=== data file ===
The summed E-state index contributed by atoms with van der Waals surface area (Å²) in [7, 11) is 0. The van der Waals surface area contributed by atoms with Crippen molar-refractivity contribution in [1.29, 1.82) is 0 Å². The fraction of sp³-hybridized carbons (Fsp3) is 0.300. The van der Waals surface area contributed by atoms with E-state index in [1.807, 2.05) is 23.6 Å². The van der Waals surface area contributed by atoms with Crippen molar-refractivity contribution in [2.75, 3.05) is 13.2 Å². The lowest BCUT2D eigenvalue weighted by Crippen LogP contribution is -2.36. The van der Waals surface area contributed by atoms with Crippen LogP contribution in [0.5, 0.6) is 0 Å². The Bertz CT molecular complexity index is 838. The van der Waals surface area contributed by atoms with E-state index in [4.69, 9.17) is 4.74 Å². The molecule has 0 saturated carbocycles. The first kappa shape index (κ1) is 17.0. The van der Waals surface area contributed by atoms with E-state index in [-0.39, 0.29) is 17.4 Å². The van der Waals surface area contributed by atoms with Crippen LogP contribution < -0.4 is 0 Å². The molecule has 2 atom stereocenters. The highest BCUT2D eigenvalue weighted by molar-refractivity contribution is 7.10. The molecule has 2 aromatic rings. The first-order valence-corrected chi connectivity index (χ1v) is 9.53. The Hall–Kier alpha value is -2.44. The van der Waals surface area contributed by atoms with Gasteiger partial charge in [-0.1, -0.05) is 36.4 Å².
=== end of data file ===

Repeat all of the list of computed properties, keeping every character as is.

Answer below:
The summed E-state index contributed by atoms with van der Waals surface area (Å²) in [7, 11) is 0. The van der Waals surface area contributed by atoms with Crippen molar-refractivity contribution in [1.29, 1.82) is 0 Å². The fraction of sp³-hybridized carbons (Fsp3) is 0.300. The van der Waals surface area contributed by atoms with E-state index in [1.807, 2.05) is 23.6 Å². The van der Waals surface area contributed by atoms with Crippen molar-refractivity contribution in [2.75, 3.05) is 13.2 Å². The lowest BCUT2D eigenvalue weighted by Crippen LogP contribution is -2.36. The van der Waals surface area contributed by atoms with Crippen LogP contribution in [0.5, 0.6) is 0 Å². The Bertz CT molecular complexity index is 838. The van der Waals surface area contributed by atoms with E-state index in [4.69, 9.17) is 4.74 Å². The molecule has 0 saturated carbocycles. The first kappa shape index (κ1) is 17.0. The van der Waals surface area contributed by atoms with E-state index in [-0.39, 0.29) is 17.4 Å². The van der Waals surface area contributed by atoms with Crippen LogP contribution < -0.4 is 0 Å². The molecule has 2 atom stereocenters. The highest BCUT2D eigenvalue weighted by molar-refractivity contribution is 7.10. The molecule has 2 aromatic rings. The first-order valence-corrected chi connectivity index (χ1v) is 9.53. The Hall–Kier alpha value is -2.44. The van der Waals surface area contributed by atoms with Gasteiger partial charge in [-0.1, -0.05) is 36.4 Å².